Animal Farm

BOB SMITH

George Orwell was a great writer; he created a book with many different qualities. Animal Farm is an allegory, fable, and a satire. He made the characters in the novel relate to real people and events in history. Examples such allegory would be Animalism compared with Communism, Snowball compared with Leon Trotsky, and Napoleon compared to Joseph Stalin.


Animalism in many ways does symbolize Communism. Animalism for the animals would be a perfect land, no rich, no poor, and everyone is equal. They all would own the same amount of the farm. No animal would be above any other animal. As in a communistic society, they would all work the same and receive the same. The government would own everything and they people would own the government. In both Animalism and Communism, their goal was a society in which the workers, not the capitalists, owned all the means of production. To reach this ideal situation, a transition period was needed, during which the government controlled the economy. The government guaranteed hospitalization, education, housing, and pension plans, as well as jobs. In Animal Farm, the animals did receive some of those features while Snowball was with them. The people, as well as animals, in turn, gave up every indication of freedom. Thus, everyone would share equally in the benefits of production, and everyone would have an equal share in the goods that were produced. The government (pigs), regardless of demand, determined supply. Everyone was forced to work, so there was no competition for jobs. The true costs of production were not known. Wages were completely arbitrary, as were prices of goods. Animalism was created to represent communism, and it succeeded well.


Snowball represents Leon Trotsky from World War One. Snowball was young, smart, and a very good speaker. He was idealistic, and he wanted to make life for all animals easier and happier. Leon Trotsky also wanted to improve the life for all Russian people. For most of his life Leon Trotsky was a "man without a country," banished from one land to another. He was exiled from many different countries. He organized the famous Red Army. Snowball was the plotter for the ?Battle of the Cowshed?. Trotsky and Joseph Stalin struggled for leadership, as did Snowball and Napoleon. Snowball was chased away by Napoleon?s dogs. Trotsky was chased away by Lenin?s secret police (KGB). George Orwell had a great talent in creating such a character as Snowball to symbolize Leon Trotsky.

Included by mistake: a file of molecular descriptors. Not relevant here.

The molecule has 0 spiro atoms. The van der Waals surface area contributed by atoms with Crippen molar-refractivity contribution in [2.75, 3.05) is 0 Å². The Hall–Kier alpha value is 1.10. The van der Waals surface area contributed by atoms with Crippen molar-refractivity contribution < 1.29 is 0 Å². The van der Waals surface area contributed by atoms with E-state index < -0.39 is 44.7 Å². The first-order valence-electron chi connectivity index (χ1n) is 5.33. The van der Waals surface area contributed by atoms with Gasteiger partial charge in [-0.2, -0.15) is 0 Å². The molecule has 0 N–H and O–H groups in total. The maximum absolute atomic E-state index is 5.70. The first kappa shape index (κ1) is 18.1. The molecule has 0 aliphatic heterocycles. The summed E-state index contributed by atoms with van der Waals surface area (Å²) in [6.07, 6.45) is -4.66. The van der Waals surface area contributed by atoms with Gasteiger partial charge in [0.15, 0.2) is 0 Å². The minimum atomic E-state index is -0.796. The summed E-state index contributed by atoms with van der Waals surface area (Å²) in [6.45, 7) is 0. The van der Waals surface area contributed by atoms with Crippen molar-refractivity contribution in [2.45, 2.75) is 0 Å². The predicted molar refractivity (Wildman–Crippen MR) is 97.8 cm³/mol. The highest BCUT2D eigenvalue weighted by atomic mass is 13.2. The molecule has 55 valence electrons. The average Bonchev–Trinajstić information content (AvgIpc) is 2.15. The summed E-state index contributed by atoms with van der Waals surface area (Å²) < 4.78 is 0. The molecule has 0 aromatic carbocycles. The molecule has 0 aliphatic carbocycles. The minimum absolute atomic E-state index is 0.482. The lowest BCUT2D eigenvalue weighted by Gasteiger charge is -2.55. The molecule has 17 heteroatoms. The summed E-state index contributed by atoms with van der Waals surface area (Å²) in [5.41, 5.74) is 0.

As for Napoleon, he represented Joseph Stalin. Napoleon was not a good speaker, and was not as clever as Snowball was. He was cruel, brutal, selfish, devious, and corrupt. His ambition was for power. He used dogs, Moses, and Squealer to keep the animals in control. Joseph Stalin was also not a good speaker, and was not as educated like Trotsky. He and Napoleon did not follow Marx?s ideas. He cared for power, and killed all that opposed him. He used KGB, allowed church, and propagandized. Stalin was probably the most ruthless and successful tyrant the world has known. Napoleon was also very cruel to the other animals. He created in the Soviet Union a totalitarian state in which the government controlled everything--all agriculture, all industry, the arts and sciences, sports, entertainment, the media, and religion, as did Napoleon to Animal Farm. To make sure that his commands were obeyed and that no one disagreed with him, Stalin employed a vast network of secret police. Napoleon had guard dogs around him to make sure the animals obeyed him at all times. The victims of his campaigns of political terror included some of his followers. Stalin exiled Trotsky from the Soviet Union in 1929 and had him assassinated in Mexico in 1940. Napoleon had his guard dogs chase off Snowball. Having dealt with the opposition Stalin, as well as Napoleon, was then supreme ruler. In a drive to industrialize and modernize the Soviet Union, he launched the first in a series of five-year plans in 1928. He declared, "We are 50 to 100 years behind advanced countries. We must cover this distance in 10 years." Napoleon continued with Snowballs original plans to build the Windmill. Stalin ordered the collectivization of farms. When peasants resisted, he ordered the state to seize their land and possessions. Well-to-do farmers, called kulaks, especially resented collectivization. Determined to root out all opposition, Stalin showed no mercy to the rebellious